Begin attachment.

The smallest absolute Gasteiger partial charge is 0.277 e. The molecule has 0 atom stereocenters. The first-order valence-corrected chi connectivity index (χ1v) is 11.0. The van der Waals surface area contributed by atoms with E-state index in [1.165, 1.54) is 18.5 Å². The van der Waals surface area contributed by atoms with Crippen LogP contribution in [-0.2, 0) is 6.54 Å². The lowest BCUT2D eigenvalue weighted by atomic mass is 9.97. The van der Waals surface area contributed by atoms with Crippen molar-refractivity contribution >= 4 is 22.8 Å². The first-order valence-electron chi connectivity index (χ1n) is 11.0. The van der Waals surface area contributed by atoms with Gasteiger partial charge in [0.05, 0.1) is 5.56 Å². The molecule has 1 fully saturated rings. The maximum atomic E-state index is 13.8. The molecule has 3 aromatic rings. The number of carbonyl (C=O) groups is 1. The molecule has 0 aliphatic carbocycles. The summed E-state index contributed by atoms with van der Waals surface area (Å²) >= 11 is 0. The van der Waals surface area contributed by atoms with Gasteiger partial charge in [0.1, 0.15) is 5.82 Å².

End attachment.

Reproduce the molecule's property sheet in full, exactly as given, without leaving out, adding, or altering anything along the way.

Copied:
The smallest absolute Gasteiger partial charge is 0.277 e. The molecule has 0 atom stereocenters. The first-order valence-corrected chi connectivity index (χ1v) is 11.0. The van der Waals surface area contributed by atoms with E-state index in [1.165, 1.54) is 18.5 Å². The van der Waals surface area contributed by atoms with Crippen LogP contribution in [-0.2, 0) is 6.54 Å². The lowest BCUT2D eigenvalue weighted by atomic mass is 9.97. The van der Waals surface area contributed by atoms with Crippen molar-refractivity contribution >= 4 is 22.8 Å². The first-order valence-electron chi connectivity index (χ1n) is 11.0. The van der Waals surface area contributed by atoms with Gasteiger partial charge in [0.05, 0.1) is 5.56 Å². The molecule has 1 fully saturated rings. The maximum atomic E-state index is 13.8. The molecule has 3 aromatic rings. The number of carbonyl (C=O) groups is 1. The molecule has 0 aliphatic carbocycles. The summed E-state index contributed by atoms with van der Waals surface area (Å²) >= 11 is 0. The van der Waals surface area contributed by atoms with Gasteiger partial charge in [0.1, 0.15) is 5.82 Å².